Numerous surveys and studies conducted in Georgia have revealed farm labor shortages and negative economic impacts since the passage this year of a tough new immigration law in the state.

Though none of the findings mention the law specifically, many farmers have complained that House Bill 87 has frightened away immigrant workers, resulting in some crops rotting in the field.

Georgia’s Republican-controlled General Assembly passed the law in the spring of 2011. Among other things, it empowers police to investigate the immigration status of certain suspects and sets new hiring requirements for certain employers, requiring many to start using the federal program called E-Verify to confirm that their newly hired employees are eligible to work in the United States.

In addition, the law penalizes people who transport or harbor illegal immigrants.

Other states, including Alabama and Arizona, have passed similar laws.

Shortly after the legislation was signed into law by Georgia Gov. Nathan Deal, a survey conducted by Georgia Farm Bureau showed that farmers had 11,080 jobs open and waiting to be filled.

Another survey conducted this past summer by the Georgia Agribusiness Council (GAC) revealed that 46 percent of those responding were, at the time, experiencing a labor shortage. More than 130 employers from 61 counties across the state participated in the survey, representing different sectors of the agricultural industry, including crop, livestock, greenhouse, landscape and many ag input suppliers.

Of those who had jobs needing to be filled, 24 percent said that fewer workers were applying for the available jobs than in past years, 8.7 percent said that local law enforcement has increased enforcement action towards immigrants, 30.4 percent said the physical demand of the jobs were too difficult for those who seem interested, and 37 percent said that immigrants were concerned with Georgia’s new immigration reform law.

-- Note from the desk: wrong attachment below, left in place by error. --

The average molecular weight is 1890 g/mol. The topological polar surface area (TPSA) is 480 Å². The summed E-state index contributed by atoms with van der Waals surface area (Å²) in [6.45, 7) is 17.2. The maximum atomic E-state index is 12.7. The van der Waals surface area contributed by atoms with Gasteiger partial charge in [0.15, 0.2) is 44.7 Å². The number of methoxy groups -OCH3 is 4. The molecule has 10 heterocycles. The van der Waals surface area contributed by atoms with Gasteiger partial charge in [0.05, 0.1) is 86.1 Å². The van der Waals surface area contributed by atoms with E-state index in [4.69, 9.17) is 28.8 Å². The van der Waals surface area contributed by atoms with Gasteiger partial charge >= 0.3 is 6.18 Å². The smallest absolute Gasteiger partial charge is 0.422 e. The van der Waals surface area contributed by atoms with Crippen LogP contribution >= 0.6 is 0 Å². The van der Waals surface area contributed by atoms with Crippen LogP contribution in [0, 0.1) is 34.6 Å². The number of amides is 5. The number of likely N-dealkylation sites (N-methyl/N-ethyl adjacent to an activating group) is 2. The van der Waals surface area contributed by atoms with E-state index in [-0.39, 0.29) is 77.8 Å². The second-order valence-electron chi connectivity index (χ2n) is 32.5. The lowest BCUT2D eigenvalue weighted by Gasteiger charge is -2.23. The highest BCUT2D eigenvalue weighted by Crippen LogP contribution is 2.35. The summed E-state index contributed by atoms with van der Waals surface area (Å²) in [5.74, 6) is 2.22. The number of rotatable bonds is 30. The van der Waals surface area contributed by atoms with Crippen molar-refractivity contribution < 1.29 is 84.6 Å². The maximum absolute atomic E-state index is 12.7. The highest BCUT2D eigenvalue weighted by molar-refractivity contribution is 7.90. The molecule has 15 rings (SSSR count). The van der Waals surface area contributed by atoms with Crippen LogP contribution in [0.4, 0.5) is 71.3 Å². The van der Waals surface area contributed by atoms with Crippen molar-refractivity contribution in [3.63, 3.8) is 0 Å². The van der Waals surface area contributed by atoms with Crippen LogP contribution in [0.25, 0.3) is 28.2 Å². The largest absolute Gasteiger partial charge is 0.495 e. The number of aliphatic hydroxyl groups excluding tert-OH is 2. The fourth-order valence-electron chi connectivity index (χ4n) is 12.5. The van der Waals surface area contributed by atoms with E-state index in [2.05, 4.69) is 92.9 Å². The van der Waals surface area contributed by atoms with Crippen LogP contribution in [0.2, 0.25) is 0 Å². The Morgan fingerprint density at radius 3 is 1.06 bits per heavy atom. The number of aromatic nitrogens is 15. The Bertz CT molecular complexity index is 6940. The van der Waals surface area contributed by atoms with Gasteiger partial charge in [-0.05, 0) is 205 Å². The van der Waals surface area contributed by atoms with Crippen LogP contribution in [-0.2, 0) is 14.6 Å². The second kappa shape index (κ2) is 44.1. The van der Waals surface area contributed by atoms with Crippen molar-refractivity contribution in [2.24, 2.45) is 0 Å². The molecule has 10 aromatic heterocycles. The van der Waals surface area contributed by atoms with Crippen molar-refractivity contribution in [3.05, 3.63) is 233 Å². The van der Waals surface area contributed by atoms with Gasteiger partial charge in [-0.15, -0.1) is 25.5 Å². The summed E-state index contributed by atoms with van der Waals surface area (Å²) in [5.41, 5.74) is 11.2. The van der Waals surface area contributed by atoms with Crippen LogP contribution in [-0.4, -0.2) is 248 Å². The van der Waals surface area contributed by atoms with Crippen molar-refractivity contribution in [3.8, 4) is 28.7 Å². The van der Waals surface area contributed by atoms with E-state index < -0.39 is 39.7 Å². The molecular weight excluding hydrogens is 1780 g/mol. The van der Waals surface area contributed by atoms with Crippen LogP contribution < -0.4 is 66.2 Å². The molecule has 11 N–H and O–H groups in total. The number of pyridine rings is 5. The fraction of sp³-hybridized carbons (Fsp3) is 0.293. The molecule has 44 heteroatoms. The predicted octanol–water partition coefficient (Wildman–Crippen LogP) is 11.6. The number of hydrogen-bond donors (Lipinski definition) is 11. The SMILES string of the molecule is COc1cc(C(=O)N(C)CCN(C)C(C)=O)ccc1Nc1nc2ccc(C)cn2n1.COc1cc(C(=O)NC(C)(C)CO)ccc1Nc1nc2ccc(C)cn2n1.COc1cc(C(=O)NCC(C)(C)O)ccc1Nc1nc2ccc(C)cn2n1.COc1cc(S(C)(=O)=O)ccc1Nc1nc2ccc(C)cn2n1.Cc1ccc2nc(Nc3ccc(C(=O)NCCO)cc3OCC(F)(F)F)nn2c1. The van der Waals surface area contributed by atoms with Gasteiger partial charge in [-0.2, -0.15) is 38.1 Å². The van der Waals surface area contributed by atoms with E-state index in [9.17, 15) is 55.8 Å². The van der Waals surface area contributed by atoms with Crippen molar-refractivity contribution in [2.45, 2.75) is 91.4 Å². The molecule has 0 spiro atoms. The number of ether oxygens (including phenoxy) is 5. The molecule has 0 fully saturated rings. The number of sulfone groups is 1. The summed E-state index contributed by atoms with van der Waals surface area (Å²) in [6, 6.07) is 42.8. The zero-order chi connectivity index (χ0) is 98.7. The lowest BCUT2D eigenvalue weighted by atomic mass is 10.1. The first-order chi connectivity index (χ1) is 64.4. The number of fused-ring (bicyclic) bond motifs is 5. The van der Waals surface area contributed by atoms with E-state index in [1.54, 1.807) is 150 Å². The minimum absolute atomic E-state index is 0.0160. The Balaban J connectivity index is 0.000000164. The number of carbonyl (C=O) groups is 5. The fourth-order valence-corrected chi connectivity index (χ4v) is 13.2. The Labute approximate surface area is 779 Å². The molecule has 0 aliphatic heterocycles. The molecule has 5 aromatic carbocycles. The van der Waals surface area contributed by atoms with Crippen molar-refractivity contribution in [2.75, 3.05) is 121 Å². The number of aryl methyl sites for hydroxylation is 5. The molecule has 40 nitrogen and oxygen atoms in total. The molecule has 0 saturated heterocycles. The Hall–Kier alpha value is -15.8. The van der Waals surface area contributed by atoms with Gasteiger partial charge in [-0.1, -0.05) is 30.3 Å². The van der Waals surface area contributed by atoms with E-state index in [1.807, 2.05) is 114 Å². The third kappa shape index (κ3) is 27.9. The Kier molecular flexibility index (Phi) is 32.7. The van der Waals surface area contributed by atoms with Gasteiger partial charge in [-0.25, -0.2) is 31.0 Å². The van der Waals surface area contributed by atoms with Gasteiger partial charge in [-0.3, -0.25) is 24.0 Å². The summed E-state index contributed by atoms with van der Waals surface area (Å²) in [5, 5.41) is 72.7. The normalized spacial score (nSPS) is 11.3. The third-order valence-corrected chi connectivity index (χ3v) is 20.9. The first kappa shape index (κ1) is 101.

Farmers and representatives of farm groups in Georgia have been especially critical of the provision in the law that requires many of them to use the federal E-Verify program. Legislation is pending in Congress to mandate E-Verify nationwide.

At the same time, farmers say the federal guest-worker programs that are designed to help them temporarily employ foreign workers are cumbersome and costly.

“Georgia is the poster child for what can happen when mandatory E-Verify and enforcement legislation is passed without an adequate guest-worker program,” says Charles Hall, executive director of the Georgia Fruit and Vegetable Growers Association.

Hall says that while most of the “mandatory E-Verify” legislation is promoted as a jobs creation bill, that’s not necessarily the case with agriculture.